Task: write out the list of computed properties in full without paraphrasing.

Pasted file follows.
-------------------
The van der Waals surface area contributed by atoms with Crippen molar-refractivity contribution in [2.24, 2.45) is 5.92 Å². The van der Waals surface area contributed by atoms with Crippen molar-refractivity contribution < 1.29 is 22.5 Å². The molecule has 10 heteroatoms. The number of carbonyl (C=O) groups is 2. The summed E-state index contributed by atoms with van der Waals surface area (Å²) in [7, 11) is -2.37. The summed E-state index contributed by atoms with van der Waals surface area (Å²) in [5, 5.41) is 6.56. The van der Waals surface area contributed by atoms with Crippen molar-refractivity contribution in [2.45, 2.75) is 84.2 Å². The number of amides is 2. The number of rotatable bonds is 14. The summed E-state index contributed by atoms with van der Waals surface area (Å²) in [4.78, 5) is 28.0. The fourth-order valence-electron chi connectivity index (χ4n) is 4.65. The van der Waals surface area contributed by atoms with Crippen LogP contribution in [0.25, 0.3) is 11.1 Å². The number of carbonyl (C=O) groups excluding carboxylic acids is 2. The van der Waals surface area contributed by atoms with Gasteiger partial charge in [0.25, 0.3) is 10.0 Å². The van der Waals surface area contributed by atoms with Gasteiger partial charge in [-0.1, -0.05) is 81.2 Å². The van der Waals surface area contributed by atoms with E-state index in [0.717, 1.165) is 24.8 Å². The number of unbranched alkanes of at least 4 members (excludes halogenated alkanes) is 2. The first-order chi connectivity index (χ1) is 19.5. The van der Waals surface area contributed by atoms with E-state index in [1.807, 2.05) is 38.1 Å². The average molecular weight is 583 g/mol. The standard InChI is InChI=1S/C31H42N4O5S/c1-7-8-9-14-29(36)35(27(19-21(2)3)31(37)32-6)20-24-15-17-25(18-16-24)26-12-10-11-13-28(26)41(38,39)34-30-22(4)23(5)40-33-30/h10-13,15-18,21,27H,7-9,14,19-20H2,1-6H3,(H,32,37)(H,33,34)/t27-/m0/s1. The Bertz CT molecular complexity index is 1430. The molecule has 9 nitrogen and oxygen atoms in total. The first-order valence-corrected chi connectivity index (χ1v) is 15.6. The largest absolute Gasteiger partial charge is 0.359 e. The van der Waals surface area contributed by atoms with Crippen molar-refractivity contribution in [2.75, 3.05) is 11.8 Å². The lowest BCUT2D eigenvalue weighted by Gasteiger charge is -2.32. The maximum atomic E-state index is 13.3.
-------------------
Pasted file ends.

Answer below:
The van der Waals surface area contributed by atoms with Crippen molar-refractivity contribution in [2.24, 2.45) is 5.92 Å². The van der Waals surface area contributed by atoms with Crippen molar-refractivity contribution < 1.29 is 22.5 Å². The molecule has 10 heteroatoms. The number of carbonyl (C=O) groups is 2. The summed E-state index contributed by atoms with van der Waals surface area (Å²) in [7, 11) is -2.37. The summed E-state index contributed by atoms with van der Waals surface area (Å²) in [5, 5.41) is 6.56. The van der Waals surface area contributed by atoms with Crippen molar-refractivity contribution in [2.45, 2.75) is 84.2 Å². The number of amides is 2. The number of rotatable bonds is 14. The summed E-state index contributed by atoms with van der Waals surface area (Å²) in [4.78, 5) is 28.0. The fourth-order valence-electron chi connectivity index (χ4n) is 4.65. The van der Waals surface area contributed by atoms with Crippen LogP contribution in [0.25, 0.3) is 11.1 Å². The number of carbonyl (C=O) groups excluding carboxylic acids is 2. The van der Waals surface area contributed by atoms with Gasteiger partial charge in [0.25, 0.3) is 10.0 Å². The van der Waals surface area contributed by atoms with Gasteiger partial charge in [-0.1, -0.05) is 81.2 Å². The van der Waals surface area contributed by atoms with E-state index in [0.717, 1.165) is 24.8 Å². The number of unbranched alkanes of at least 4 members (excludes halogenated alkanes) is 2. The first-order chi connectivity index (χ1) is 19.5. The van der Waals surface area contributed by atoms with E-state index in [1.807, 2.05) is 38.1 Å². The average molecular weight is 583 g/mol. The standard InChI is InChI=1S/C31H42N4O5S/c1-7-8-9-14-29(36)35(27(19-21(2)3)31(37)32-6)20-24-15-17-25(18-16-24)26-12-10-11-13-28(26)41(38,39)34-30-22(4)23(5)40-33-30/h10-13,15-18,21,27H,7-9,14,19-20H2,1-6H3,(H,32,37)(H,33,34)/t27-/m0/s1. The Bertz CT molecular complexity index is 1430. The molecule has 9 nitrogen and oxygen atoms in total. The first-order valence-corrected chi connectivity index (χ1v) is 15.6. The largest absolute Gasteiger partial charge is 0.359 e. The van der Waals surface area contributed by atoms with Crippen molar-refractivity contribution in [2.75, 3.05) is 11.8 Å². The lowest BCUT2D eigenvalue weighted by Gasteiger charge is -2.32. The maximum atomic E-state index is 13.3.